What he did: Feller, who died Wednesday at 92, won 266 games in a Hall of Fame career that spanned 18 seasons. I count him, along with Lefty Grove and Carl Hubbell, as one of the few great pitchers from the 1930s. More impressive, Feller missed nearly four full seasons in the middle of his career serving in World War II (and unlike many ballplayers who rode out the war playing on USO-organized teams, Feller saw combat.) After the war ended, he returned in peak form, winning 20 games his first two full seasons back in the majors. Impressive as all this was, in a different era, I think Feller may have won 300 games.
Era he might have thrived in: I’ve heard Feller might have benefited from the extended hiatus mid-career, that as a young flame thrower who won 107 games by age 23, he could have burnt out early had he played through the war. Therefore, I’m declining to place Feller in the Pitcher’s Golden Age of the 1960s, since Sandy Koufax flamed out throwing the 300-plus innings a year required then. Instead, as I wrote for Koufax, I’m putting Feller in a supportive atmosphere where he might be nurtured as a young hurler. He’s joining Greg Maddux, Tom Glavine, and John Smoltz on the Atlanta Braves of the early ’90s. This way, Feller gets his 300.
Why: There are two major reasons Feller would thrive, namely that he’d get his four seasons lost to World War II back, and he’d probably play at least a few more seasons at the end of his career. Maddux, Glavine, and Smoltz all played into their 40s after spending their prime years with the Braves. I’m guessing Feller would follow suit, or at least last somewhere beyond age 37 as he did in real life. In fact, Feller was effectively done at 35, winning just four games his final two seasons. I don’t see that happening here. Getting to play a 162-game schedule instead of the 154 games he played during his career wouldn’t hurt his numbers either.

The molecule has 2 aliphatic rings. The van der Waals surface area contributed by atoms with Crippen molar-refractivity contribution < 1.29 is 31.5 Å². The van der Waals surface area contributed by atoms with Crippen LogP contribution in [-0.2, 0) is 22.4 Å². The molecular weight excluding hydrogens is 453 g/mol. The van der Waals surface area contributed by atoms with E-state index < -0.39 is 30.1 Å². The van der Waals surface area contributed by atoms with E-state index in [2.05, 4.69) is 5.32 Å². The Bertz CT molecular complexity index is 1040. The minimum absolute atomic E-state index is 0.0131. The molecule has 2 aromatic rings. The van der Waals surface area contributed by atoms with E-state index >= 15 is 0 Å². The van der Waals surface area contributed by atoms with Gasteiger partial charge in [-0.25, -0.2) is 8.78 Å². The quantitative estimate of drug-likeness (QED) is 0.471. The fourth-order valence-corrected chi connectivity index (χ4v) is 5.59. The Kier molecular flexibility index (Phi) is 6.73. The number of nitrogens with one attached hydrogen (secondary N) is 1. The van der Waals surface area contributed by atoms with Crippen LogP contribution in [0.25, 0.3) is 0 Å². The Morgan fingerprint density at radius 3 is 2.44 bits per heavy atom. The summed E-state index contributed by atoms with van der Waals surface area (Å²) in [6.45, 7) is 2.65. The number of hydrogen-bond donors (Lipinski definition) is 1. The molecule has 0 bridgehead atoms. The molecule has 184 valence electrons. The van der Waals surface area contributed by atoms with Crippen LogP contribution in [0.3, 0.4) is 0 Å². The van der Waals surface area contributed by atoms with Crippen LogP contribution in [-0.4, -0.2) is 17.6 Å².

There’s no telling what World War II took away from Feller’s numbers, though considering that he won 20 games the three seasons before and 20 his first two full years after (with five wins tacked on at the end of 1945) he may have missed out on 80-100 wins easily. Sure, he may have blown out his arm sooner with no break, but if he didn’t, he might have had 350 wins. And Feller played his first six seasons before this in an era that strongly favored hitters. Just imagine what he’d do in a league and time where pitchers had the advantage.
Of course, in a more recent era, there’s no way Feller would have started in the majors at 17, as he did in 1936. Nobody wants the next David Clyde. My idea is that Feller signs out of high school, spends a few years in the minors (get this: in real life, he never played a day there) and then breaks in at 22, playing 20 or so years. Barring injury, I don’t see any way he falls short of 300 wins or 3,000 strikeouts.
Any player/Any era is a Thursday feature here that looks at how a player might have done in an era besides his own.
Others in this series: Albert Pujols, Bad News Rockies, Barry Bonds, Bob Caruthers, Dom DiMaggio, Frank Howard, Fritz Maisel, George Case, Harmon Killebrew, Home Run Baker, Jack Clark, Jackie Robinson, Jimmy Wynn, Joe DiMaggio, Johnny Frederick, Josh Hamilton, Ken Griffey Jr., Nate Colbert, Pete Rose, Rickey Henderson, Roberto Clemente, Sam Thompson, Sandy Koufax, Shoeless Joe Jackson, Stan Musial, The Meusel Brothers, Ty Cobb, Willie Mays